Hayner provides another successful example of MEP programming, where an electronics manufacturer was conducting complex electronic assemblies for an OEM. The OEM required 500 assemblies per month; the supplier’s maximum productivity was 75 assemblies per week. Through supply chain optimization efforts, the company was able to produce faster with less inventory, while at the same time building in better quality and achieving the customer’s demand rate. The supplier was able to achieve a 52 percent overall lead time reduction. “They added some capacity and labor; but they also redesigned the production process,” Hayner says. “They increased productivity from 75 assemblies a week to up to 100 assemblies per day. Quality improved 50 percent internally. The 5 percent fail rate was reduced to a 2.5 percent fail rate. And they reduced their work in progress by 80 percent.”

Hayner says MEPs have also been working in concert with the Defense Logistics Agency and several defense primes to identify additional supplier opportunities, including in the areas of capacity assessment and optimization. The suppliers learn how to manage variations and complexities so they can support a number of customers using the same resources. Hayner says when demand fluctuates suppliers are able to manage the complexity and identify bottlenecks in order to support optimal delivery performance.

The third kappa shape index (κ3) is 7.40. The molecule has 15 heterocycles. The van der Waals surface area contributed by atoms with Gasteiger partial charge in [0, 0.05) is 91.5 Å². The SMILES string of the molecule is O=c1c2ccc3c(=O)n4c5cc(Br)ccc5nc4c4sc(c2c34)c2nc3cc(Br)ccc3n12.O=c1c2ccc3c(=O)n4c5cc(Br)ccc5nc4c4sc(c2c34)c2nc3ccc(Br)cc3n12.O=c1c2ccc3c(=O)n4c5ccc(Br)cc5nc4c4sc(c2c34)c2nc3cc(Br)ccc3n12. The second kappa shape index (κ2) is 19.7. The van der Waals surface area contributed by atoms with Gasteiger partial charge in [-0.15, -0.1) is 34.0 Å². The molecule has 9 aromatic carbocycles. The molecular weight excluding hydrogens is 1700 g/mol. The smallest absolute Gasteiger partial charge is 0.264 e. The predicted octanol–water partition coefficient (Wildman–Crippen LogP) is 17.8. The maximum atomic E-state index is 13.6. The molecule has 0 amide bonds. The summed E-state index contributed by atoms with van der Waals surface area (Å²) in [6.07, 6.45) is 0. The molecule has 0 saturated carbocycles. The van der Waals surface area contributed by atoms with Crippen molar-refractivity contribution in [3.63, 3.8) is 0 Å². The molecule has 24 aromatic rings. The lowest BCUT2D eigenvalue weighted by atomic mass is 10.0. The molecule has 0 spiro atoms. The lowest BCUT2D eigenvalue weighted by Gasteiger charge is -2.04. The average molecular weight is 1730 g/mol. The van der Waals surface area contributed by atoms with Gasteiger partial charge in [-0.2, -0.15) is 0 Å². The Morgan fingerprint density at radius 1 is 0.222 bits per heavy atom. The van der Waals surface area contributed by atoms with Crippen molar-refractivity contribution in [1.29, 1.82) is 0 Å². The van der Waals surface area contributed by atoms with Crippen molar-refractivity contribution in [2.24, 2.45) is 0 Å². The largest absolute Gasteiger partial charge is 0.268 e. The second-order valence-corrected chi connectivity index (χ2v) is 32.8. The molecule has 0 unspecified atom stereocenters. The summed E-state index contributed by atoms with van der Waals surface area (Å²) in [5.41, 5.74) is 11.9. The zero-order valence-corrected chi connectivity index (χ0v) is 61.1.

Boulay says depending on the priorities of an industry, a supply chain strategy speaks to the complexity of certain elements in the supply chain. This includes the notion of sourcing, exporting, licensing strategies, etc. “They all become part of the mix that is an integral part of what we as the MEP are saying; the notion of what the next generation of manufacturing needs to be successful,” Boulay says. “Holistically it is now more than ever a question of strategy. Sometimes supply chain is viewed as procurement and the cost of an item, and can we get the lowest costs. The reason I say it is now a question of strategy is that there are 7 billion people in the world. Emerging economies are emerging so fast the strategy simply must be global.”

Hayner adds that when optimizing the supply chain, manufacturers should develop true collaborations with suppliers and move away from adversarial relationships. Execute a unified strategy and put metrics in place so each person understands what they are expected to do, and how to perform their piece of the puzzle in order to achieve overall company optimization. Also, resist the urge to drive short-term gains that will ultimately lead to negative long-term consequences. Doing so should lead to fewer headaches.

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About the author: Rachel Duran

Rachel Duran is the editor in chief for Global Corporate Xpansion. Contact her at rduran@latitude3.com.